abstract = {Programming accelerators such as GPUs with low-level APIs and languages such as OpenCL and CUDA is difficult, error-prone, and not performance-portable. Automatic parallelization and domain specific languages (DSLs) have been proposed to hide complexity and regain performance portability. We present PENCIL, a rigorously-defined subset of GNU C99—enriched with additional language constructs—that enables compilers to exploit parallelism and produce highly optimized code when targeting accelerators. PENCIL aims to serve both as a portable implementation language for libraries, and as a target language for DSL compilers.
    We implemented a PENCIL-to-OpenCL backend using a state-of-the-art polyhedral compiler. The polyhedral compiler, extended to handle data-dependent control flow and non-affine array accesses, generates optimized OpenCL code. To demonstrate the potential and performance portability of PENCIL and the PENCIL-to-OpenCL compiler, we consider a number of image processing kernels, a set of benchmarks from the Rodinia and SHOC suites, and DSL embedding scenarios for linear algebra (BLAS) and signal processing radar applications (SpearDE), and present experimental results for four GPU platforms: AMD Radeon HD 5670 and R9 285, NVIDIA GTX 470, and ARM Mali-T604.},
    doi = {10.1109/PACT.2015.17},
    pages = {138-149},
    year = {2015}
    }

Posted in Dissemination | Leave a comment
Using Transactional Memory to Avoid Blocking in OpenMP Synchronization Directives

Using Transactional Memory to Avoid Blocking in OpenMP Synchronization Directives

  • Lars Bonnichsen and Artur Podobas. Using Transactional Memory to Avoid Blocking in OpenMP Synchronization Directives. In Christian Terboven, Bronis R. de Supinski, Pablo Reble, Barbara M. Chapman, and Matthias S. Müller, editors, OpenMP: Heterogenous Execution and Data Movements, Proceedings of the 11th International Workshop on OpenMP (IWOMP), pages 149-161, Aachen, Germany, 2015. Springer. doi:10.1007/978-3-319-24595-9_11
    [BibTeX] [Abstract]

    OpenMP applications with abundant parallelism are often characterized by their high-performance. Unfortunately, OpenMP applications with a lot of synchronization or serialization-points perform poorly because of blocking, i.e. the threads have to wait for each other. In this paper, we present methods based on hardware transactional memory (HTM) for executing OpenMP barrier, critical, and taskwait directives without blocking. Although HTM is still relatively new in the Intel and IBM architectures, we experimentally show a 73 % performance improvement over traditional locking approaches, and 23 % better than other HTM approaches on critical sections. Speculation over barriers can decrease execution time by up-to 41 %. We expect that future systems with HTM support and more cores will have a greater benefit from our approach as they are more likely to block.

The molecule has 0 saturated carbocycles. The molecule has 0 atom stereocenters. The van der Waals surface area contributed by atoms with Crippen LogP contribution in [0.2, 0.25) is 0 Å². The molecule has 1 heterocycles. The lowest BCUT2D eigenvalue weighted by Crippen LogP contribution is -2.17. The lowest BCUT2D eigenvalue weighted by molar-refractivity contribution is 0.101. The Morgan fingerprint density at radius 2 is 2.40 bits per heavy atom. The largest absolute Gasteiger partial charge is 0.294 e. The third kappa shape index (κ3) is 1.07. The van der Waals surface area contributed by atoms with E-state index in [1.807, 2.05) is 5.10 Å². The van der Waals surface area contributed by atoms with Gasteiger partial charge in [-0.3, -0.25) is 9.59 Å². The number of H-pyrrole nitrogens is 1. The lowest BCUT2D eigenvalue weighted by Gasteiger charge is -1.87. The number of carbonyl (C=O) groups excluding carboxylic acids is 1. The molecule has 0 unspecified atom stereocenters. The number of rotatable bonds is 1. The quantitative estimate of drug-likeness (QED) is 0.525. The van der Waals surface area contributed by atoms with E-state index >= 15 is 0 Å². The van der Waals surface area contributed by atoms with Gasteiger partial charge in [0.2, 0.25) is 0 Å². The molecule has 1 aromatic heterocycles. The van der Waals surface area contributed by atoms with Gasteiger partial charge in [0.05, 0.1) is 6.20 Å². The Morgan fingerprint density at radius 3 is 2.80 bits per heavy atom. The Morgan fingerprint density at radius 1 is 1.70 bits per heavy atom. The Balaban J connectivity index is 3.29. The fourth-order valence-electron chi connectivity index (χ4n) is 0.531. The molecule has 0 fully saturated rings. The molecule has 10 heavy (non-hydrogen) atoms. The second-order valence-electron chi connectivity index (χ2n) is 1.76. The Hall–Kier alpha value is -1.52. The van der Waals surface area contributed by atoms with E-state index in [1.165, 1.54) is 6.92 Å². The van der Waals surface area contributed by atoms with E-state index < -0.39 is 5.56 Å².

@InProceedings{2015-10-BONNICHSEN,
    author = {Lars Bonnichsen and Artur Podobas},
    editor = {Christian Terboven and Bronis R. de Supinski and Pablo Reble and Barbara M. Chapman and Matthias S. M{\"u}ller},
    title = {{Using Transactional Memory to Avoid Blocking in OpenMP Synchronization Directives}},
    booktitle = {{OpenMP: Heterogenous Execution and Data Movements, Proceedings of the 11th International Workshop on OpenMP (IWOMP)}},
    date = {2015-10-01/2015-10-02},
    year = {2015},
    publisher = {Springer},
    address = {Aachen, Germany},
    pages = {149-161},
    doi = {10.1007/978-3-319-24595-9_11},
    abstract = {OpenMP applications with abundant parallelism are often characterized by their high-performance. Unfortunately, OpenMP applications with a lot of synchronization or serialization-points perform poorly because of blocking, i.e. the threads have to wait for each other. In this paper, we present methods based on hardware transactional memory (HTM) for executing OpenMP barrier, critical, and taskwait directives without blocking. Although HTM is still relatively new in the Intel and IBM architectures, we experimentally show a 73 % performance improvement over traditional locking approaches, and 23 % better than other HTM approaches on critical sections. Speculation over barriers can decrease execution time by up-to 41 %. We expect that future systems with HTM support and more cores will have a greater benefit from our approach as they are more likely to block.}
    }

Posted in Dissemination | Leave a comment